“Am I a sexual predator? Are there people out there who think I’ve sexually harassed them?” and “Have I felt sexually harassed by others? Who, when, and why?”
I found myself wondering those questions over breakfast this morning, after a late night conversation with the boyfriend about these very topics. Lately, the news has been inundated with stories of sexual harassments and sexual assaults by celebrities and people in power. Social media has been full of outrage at Kevin Spacey, Bill O’Reilly, Bill Cosby, Harvey Weinstein, and dozens more, all of them men who used power and manipulation to harm women (or in some cases men), or who excused their predatory behavior with “I didn’t mean to” or “I was drunk” or “I thought it would be okay” or “I didn’t realize what I was doing.”
But that leads me to think back to my own life and experiences, asking two questions internally. Are there times when I have felt sexually harassed, and are there times when others have felt sexually harassed by me?
Are there times when I have used “I didn’t mean to” or “I was drunk” or “I thought it would be okay” or “I didn’t realize what I was doing” as an excuse, and are there times when I’ve used those same excuses to explain away my feelings at the hands of others?
This is actually a really painful space to think upon. As a gay man, I’ve had plenty of evenings in gay clubs with loud music and drinks, where I’ve danced with a partner, and that can easily turn into kissing and groping. I’ve been approached by guys in a similar manner. And there is constantly either verbal or non-verbal consent or refusal happening. If someone grabs me in a club and I liked it, I might grab them back, feel flattered, or express mutual interest. If someone grabs me in a club and I didn’t like it, I might move away, give them eye contact to indicate I’m not interested., or feel disgusted or furious. Even more complex, if I flirt and someone doesn’t flirt back, I might feel angry, confused, or rejected, and they might feel things when I don’t flirt back. These basic encounters have sometimes left me feeling like a predator or like a victim, they just feel like part of the process.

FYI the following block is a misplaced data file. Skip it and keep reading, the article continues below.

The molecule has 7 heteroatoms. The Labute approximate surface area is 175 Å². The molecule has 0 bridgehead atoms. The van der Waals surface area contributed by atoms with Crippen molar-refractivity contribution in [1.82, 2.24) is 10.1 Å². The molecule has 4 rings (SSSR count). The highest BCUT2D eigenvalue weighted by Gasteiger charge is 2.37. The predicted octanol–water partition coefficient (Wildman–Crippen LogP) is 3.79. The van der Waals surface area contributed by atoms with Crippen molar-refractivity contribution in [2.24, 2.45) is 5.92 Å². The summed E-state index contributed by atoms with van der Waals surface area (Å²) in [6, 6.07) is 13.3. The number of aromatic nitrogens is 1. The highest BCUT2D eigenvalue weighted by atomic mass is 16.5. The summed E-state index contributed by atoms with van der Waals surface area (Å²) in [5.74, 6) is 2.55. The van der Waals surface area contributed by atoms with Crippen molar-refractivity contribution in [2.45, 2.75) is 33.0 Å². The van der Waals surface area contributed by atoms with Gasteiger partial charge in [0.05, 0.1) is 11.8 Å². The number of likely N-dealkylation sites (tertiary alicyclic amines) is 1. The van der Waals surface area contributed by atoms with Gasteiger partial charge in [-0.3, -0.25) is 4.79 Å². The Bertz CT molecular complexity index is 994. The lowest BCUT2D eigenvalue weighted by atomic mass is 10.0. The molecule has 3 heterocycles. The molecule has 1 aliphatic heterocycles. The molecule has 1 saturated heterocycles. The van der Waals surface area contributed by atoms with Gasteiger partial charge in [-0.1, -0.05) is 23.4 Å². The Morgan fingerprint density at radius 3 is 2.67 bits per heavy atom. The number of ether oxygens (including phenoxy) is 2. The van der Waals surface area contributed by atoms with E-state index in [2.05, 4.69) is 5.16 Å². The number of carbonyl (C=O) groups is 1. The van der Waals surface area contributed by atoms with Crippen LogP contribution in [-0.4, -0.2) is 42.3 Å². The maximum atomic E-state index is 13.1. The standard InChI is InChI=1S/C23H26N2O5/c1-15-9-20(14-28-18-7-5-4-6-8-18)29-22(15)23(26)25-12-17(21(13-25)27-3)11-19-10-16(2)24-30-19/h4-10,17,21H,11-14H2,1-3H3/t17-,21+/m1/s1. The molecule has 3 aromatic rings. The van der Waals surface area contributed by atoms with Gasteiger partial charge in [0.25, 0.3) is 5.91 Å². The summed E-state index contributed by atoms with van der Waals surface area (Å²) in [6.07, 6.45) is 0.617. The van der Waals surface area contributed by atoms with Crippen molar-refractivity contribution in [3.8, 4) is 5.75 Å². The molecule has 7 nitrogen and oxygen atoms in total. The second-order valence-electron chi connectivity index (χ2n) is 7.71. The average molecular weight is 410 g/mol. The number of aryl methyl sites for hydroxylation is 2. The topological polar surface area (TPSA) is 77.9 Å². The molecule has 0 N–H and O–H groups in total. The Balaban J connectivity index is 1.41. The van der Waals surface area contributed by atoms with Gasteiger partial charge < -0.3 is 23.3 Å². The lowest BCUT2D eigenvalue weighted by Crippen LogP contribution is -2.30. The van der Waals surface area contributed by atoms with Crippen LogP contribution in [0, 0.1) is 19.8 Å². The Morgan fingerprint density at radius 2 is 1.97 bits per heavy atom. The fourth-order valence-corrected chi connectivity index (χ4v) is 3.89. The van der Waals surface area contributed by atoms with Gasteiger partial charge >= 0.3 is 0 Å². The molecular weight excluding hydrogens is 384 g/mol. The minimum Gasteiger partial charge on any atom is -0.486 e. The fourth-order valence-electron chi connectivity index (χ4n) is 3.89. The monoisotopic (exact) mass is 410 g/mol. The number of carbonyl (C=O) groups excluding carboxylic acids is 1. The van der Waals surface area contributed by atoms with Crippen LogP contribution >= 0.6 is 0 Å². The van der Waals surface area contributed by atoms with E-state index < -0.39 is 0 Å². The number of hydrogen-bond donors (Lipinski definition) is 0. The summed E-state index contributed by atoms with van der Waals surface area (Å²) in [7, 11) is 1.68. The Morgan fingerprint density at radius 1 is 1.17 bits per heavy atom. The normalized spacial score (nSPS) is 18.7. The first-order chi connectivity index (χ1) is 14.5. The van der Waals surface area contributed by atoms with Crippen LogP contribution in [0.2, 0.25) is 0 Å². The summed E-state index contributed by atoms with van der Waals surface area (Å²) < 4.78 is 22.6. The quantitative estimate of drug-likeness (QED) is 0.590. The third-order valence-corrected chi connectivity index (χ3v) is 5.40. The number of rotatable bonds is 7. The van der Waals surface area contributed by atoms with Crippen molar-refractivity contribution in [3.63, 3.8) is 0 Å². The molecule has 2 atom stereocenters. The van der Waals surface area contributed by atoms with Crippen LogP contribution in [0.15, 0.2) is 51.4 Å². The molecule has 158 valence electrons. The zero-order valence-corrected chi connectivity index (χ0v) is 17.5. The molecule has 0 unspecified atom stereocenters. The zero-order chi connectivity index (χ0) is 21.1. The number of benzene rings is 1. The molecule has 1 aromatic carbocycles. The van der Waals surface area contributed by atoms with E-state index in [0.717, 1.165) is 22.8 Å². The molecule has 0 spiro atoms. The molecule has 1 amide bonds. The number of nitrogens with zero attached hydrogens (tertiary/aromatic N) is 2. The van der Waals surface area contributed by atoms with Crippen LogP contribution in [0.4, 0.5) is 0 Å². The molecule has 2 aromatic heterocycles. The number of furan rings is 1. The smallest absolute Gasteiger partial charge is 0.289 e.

But I can also recall times when guys have aggressively grabbed me in clubs. Strangers who have groped me while I walked by, or who have tried sticking their hands down my pants or unzipping my pants, times when guys from behind me have reached up between my legs from behind and grabbed hard. Those times have made me angry, downright furious, and I’ve forcefully removed hands and pushed guys away, giving very direct ‘NO’s with my voice or my eyes. Consent was much more apparent here. (And I’m never that aggressive in my own flirting).
That same feeling of discomfort has existed within me during more subtle encounters, however. I’ve felt anxious and angry at men who give too much eye contact or who aggressively follow me or pursue me at a party or a park. I’ve grown outraged with people who text too much or too aggressively, or who send unsolicited naked photos, or who brag publicly or privately with friends about sexual experiences they have had with me. These encounters have left me feeling unsettled and unsafe at times.
However, examples from both of the previous paragraphs have also been completely okay at times as well. I’ve had guys aggressively grab me and I felt flattered, men have pursued me or sent naked photos and I’ve liked it, guys have bragged about me and I felt happy about it.
It seems to come down to timing, trust levels, readiness, and level of attraction. And it’s difficult to know what will happen or how I will feel.